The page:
The final eight chapters discuss aspects of genetic algorithms common to all implementations. Chapter 22 discusses the implementation of genetic programming on parallel computer architectures. Chapter 23 discusses the ruggedness of genetic programming with respect to noise, sampling, change, and damage. Chapter 24 discusses the role of extraneous variables and functions, and chapter 25 presents the results of some experiments relating to operational issues in genetic programming. Chapter 26 summarizes the five major steps in preparing to use genetic programming while chapter 27 compares genetic programming to other machine learning paradigms. Chapter 28 is an interesting one in which the spontaneous emergence of self-replicating and self-improving computer programs is discussed. Chapter 29 attempts to wrap up the book with a conclusion.
This book is best used for its examples and practical viewpoint. There are certain matters, such as how to program in LISP, for which you will need dedicated books since the amount of detail in this book is not enough. I do highly recommend this book as a uniquely practical one on how to implement genetic algorithms via computer programs. I haven't found another with so much practical information.
had two major concerns: the production of programs that are
provably efficient, and the production of programs that are
provably correct. "Genetic Programming" is, possibly, the beginning
of a third stream in CS, the production of programs that are possibly
neither efficient nor correct, but
"fit" to perform a given task.
A strange idea to computer scientists, perhaps, but consider
the analogy with living creatures. Is a shark, a bee, or a
turtle either "efficient" or "correct"? Perhaps, perhaps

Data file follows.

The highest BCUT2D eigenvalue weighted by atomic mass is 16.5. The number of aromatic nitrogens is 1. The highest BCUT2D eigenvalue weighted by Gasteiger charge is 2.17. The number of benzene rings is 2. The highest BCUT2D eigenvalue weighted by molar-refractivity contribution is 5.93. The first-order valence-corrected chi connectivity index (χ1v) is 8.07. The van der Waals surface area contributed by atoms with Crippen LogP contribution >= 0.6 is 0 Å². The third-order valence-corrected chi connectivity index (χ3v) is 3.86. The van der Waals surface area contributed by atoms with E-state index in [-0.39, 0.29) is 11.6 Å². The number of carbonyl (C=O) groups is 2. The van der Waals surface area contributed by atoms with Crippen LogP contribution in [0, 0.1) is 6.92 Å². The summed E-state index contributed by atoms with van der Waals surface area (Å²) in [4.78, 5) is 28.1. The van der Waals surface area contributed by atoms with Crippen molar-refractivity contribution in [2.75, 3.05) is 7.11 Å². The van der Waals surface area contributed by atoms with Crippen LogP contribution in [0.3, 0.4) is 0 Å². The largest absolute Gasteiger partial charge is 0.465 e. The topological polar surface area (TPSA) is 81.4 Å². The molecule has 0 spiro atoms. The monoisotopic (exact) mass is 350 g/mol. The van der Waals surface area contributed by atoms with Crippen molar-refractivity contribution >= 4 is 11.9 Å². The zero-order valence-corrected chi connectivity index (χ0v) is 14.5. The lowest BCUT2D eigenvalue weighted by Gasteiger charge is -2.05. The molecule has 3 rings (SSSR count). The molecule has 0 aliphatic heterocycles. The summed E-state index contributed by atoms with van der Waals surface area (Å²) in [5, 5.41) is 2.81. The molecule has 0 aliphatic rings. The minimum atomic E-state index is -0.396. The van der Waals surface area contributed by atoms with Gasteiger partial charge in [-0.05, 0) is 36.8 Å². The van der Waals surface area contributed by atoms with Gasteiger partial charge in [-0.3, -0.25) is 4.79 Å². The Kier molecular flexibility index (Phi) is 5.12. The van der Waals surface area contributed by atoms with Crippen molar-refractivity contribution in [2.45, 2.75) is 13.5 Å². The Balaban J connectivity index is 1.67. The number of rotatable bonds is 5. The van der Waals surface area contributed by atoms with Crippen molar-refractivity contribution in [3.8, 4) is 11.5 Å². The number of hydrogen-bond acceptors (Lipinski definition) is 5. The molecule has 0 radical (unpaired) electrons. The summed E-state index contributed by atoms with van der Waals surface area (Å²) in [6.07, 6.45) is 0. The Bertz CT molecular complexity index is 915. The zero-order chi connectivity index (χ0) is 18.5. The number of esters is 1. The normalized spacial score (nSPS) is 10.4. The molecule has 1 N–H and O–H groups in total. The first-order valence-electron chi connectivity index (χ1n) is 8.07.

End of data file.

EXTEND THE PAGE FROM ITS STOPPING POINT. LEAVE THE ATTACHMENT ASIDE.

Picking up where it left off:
not; there doesn't seem to be a way to measure these concepts
for something as complex as a living species. But they are
"fit." They've been successful, as species, in their respective
ecological niches for millions of years.
Koza's big idea is the automatic generation of programs
via mutation and selection, by analogy with living systems,
and he's written a big book to go with the big idea (819 pages).
Demonstrating creation of non-trivial programs by means of
simulated mutation & selection is a major accomplishment.
I'd rate the promise of this line of research as high, given
that compute power becomes cheaper every year while human
brain power becomes more expensive. Also, natural systems
are resilient and adaptive to changes in the environment,
while man-made software systems are all too fragile. This
observation leads to the hope that "fit" programs may increase
the robustness of the the computer networks on which so
much now depends.
One quibble: there is a thin book inside this fat book, trying to get out.
The thin book would make the research more accessible to
the average practicing programmer. Until such a "reader's
edition" comes out, "Genetic Programming" is a unique